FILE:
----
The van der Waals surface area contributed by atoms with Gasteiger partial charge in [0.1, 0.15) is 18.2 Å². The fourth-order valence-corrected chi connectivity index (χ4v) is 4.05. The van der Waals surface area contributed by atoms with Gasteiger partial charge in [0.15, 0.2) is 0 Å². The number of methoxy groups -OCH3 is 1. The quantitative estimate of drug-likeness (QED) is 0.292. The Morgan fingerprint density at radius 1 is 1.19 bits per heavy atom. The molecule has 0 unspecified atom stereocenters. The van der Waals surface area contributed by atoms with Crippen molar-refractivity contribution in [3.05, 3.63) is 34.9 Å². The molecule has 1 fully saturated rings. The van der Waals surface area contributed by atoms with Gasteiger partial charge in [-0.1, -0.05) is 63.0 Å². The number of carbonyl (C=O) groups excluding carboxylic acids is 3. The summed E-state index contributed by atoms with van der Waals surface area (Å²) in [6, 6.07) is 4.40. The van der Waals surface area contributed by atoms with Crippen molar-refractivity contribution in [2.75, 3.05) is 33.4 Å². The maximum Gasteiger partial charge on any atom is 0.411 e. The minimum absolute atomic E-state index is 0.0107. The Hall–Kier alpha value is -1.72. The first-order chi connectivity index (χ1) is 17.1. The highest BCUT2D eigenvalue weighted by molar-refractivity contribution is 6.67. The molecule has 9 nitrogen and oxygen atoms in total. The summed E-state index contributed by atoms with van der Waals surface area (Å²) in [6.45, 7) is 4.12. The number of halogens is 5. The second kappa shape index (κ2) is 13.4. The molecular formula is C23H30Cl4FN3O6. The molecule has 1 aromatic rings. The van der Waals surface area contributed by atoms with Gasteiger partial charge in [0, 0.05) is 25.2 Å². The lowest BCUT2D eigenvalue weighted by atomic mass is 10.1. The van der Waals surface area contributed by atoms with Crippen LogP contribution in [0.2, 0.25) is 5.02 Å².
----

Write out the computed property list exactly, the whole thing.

The van der Waals surface area contributed by atoms with Gasteiger partial charge in [0.1, 0.15) is 18.2 Å². The fourth-order valence-corrected chi connectivity index (χ4v) is 4.05. The van der Waals surface area contributed by atoms with Gasteiger partial charge in [0.15, 0.2) is 0 Å². The number of methoxy groups -OCH3 is 1. The quantitative estimate of drug-likeness (QED) is 0.292. The Morgan fingerprint density at radius 1 is 1.19 bits per heavy atom. The molecule has 0 unspecified atom stereocenters. The van der Waals surface area contributed by atoms with Crippen molar-refractivity contribution in [3.05, 3.63) is 34.9 Å². The molecule has 1 fully saturated rings. The van der Waals surface area contributed by atoms with Gasteiger partial charge in [-0.1, -0.05) is 63.0 Å². The number of carbonyl (C=O) groups excluding carboxylic acids is 3. The summed E-state index contributed by atoms with van der Waals surface area (Å²) in [6, 6.07) is 4.40. The van der Waals surface area contributed by atoms with Crippen molar-refractivity contribution in [2.75, 3.05) is 33.4 Å². The maximum Gasteiger partial charge on any atom is 0.411 e. The minimum absolute atomic E-state index is 0.0107. The Hall–Kier alpha value is -1.72. The first-order chi connectivity index (χ1) is 17.1. The highest BCUT2D eigenvalue weighted by molar-refractivity contribution is 6.67. The molecule has 9 nitrogen and oxygen atoms in total. The summed E-state index contributed by atoms with van der Waals surface area (Å²) in [6.45, 7) is 4.12. The number of halogens is 5. The second kappa shape index (κ2) is 13.4. The molecular formula is C23H30Cl4FN3O6. The molecule has 1 aromatic rings. The van der Waals surface area contributed by atoms with Gasteiger partial charge in [0, 0.05) is 25.2 Å². The lowest BCUT2D eigenvalue weighted by atomic mass is 10.1. The van der Waals surface area contributed by atoms with Crippen LogP contribution in [0.2, 0.25) is 5.02 Å².